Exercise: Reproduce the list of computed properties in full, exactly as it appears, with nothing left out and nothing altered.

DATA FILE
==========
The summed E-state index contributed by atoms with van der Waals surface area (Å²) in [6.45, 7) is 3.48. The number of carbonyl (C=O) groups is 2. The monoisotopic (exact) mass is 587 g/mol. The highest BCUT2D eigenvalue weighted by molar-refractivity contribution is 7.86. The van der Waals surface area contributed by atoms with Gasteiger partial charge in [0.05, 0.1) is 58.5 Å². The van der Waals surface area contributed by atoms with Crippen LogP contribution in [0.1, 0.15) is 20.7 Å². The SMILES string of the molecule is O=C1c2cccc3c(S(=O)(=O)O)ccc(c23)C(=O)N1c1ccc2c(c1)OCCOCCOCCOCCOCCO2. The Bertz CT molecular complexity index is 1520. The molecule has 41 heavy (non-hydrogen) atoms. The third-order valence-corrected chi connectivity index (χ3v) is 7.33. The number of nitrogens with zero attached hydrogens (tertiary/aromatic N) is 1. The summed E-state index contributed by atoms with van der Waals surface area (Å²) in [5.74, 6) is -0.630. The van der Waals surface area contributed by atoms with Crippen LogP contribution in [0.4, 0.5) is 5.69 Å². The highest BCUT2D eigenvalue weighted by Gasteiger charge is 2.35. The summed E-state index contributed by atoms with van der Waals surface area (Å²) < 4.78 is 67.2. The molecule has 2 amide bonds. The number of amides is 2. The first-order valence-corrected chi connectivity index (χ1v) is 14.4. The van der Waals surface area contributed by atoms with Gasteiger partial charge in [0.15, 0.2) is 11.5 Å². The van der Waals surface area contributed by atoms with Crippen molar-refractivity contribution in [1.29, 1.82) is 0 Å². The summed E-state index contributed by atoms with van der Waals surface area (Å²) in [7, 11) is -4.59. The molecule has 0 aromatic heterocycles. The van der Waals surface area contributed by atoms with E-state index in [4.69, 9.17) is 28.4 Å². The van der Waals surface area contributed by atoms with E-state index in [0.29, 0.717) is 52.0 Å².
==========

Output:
The summed E-state index contributed by atoms with van der Waals surface area (Å²) in [6.45, 7) is 3.48. The number of carbonyl (C=O) groups is 2. The monoisotopic (exact) mass is 587 g/mol. The highest BCUT2D eigenvalue weighted by molar-refractivity contribution is 7.86. The van der Waals surface area contributed by atoms with Gasteiger partial charge in [0.05, 0.1) is 58.5 Å². The van der Waals surface area contributed by atoms with Crippen LogP contribution in [0.1, 0.15) is 20.7 Å². The SMILES string of the molecule is O=C1c2cccc3c(S(=O)(=O)O)ccc(c23)C(=O)N1c1ccc2c(c1)OCCOCCOCCOCCOCCO2. The Bertz CT molecular complexity index is 1520. The molecule has 41 heavy (non-hydrogen) atoms. The third-order valence-corrected chi connectivity index (χ3v) is 7.33. The number of nitrogens with zero attached hydrogens (tertiary/aromatic N) is 1. The summed E-state index contributed by atoms with van der Waals surface area (Å²) in [5.74, 6) is -0.630. The van der Waals surface area contributed by atoms with Crippen LogP contribution in [0.4, 0.5) is 5.69 Å². The highest BCUT2D eigenvalue weighted by Gasteiger charge is 2.35. The summed E-state index contributed by atoms with van der Waals surface area (Å²) < 4.78 is 67.2. The molecule has 2 amide bonds. The number of amides is 2. The first-order valence-corrected chi connectivity index (χ1v) is 14.4. The van der Waals surface area contributed by atoms with Gasteiger partial charge in [0.15, 0.2) is 11.5 Å². The van der Waals surface area contributed by atoms with Crippen molar-refractivity contribution in [1.29, 1.82) is 0 Å². The summed E-state index contributed by atoms with van der Waals surface area (Å²) in [7, 11) is -4.59. The molecule has 0 aromatic heterocycles. The van der Waals surface area contributed by atoms with E-state index in [4.69, 9.17) is 28.4 Å². The van der Waals surface area contributed by atoms with E-state index in [0.29, 0.717) is 52.0 Å².